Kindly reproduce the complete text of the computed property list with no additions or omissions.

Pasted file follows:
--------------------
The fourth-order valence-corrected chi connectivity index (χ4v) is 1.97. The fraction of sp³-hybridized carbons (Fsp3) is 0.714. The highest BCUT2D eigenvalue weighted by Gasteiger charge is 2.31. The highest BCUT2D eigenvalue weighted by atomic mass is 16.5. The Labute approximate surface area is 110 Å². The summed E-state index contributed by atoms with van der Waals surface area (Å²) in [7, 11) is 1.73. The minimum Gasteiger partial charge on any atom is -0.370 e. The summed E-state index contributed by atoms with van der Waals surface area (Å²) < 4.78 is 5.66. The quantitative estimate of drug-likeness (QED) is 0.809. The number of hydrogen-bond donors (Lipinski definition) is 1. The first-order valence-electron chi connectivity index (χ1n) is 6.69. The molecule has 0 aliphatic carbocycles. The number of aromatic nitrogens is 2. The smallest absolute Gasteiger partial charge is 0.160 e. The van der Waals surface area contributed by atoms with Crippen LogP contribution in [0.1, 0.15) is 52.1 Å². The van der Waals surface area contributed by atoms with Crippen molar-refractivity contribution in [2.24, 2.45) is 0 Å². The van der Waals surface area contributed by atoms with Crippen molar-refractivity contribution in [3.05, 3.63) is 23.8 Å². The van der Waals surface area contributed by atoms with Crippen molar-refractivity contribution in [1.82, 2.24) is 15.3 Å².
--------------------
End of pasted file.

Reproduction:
The fourth-order valence-corrected chi connectivity index (χ4v) is 1.97. The fraction of sp³-hybridized carbons (Fsp3) is 0.714. The highest BCUT2D eigenvalue weighted by Gasteiger charge is 2.31. The highest BCUT2D eigenvalue weighted by atomic mass is 16.5. The Labute approximate surface area is 110 Å². The summed E-state index contributed by atoms with van der Waals surface area (Å²) in [7, 11) is 1.73. The minimum Gasteiger partial charge on any atom is -0.370 e. The summed E-state index contributed by atoms with van der Waals surface area (Å²) < 4.78 is 5.66. The quantitative estimate of drug-likeness (QED) is 0.809. The number of hydrogen-bond donors (Lipinski definition) is 1. The first-order valence-electron chi connectivity index (χ1n) is 6.69. The molecule has 0 aliphatic carbocycles. The number of aromatic nitrogens is 2. The smallest absolute Gasteiger partial charge is 0.160 e. The van der Waals surface area contributed by atoms with Crippen LogP contribution in [0.1, 0.15) is 52.1 Å². The van der Waals surface area contributed by atoms with Crippen molar-refractivity contribution in [2.24, 2.45) is 0 Å². The van der Waals surface area contributed by atoms with Crippen molar-refractivity contribution in [3.05, 3.63) is 23.8 Å². The van der Waals surface area contributed by atoms with Crippen molar-refractivity contribution in [1.82, 2.24) is 15.3 Å².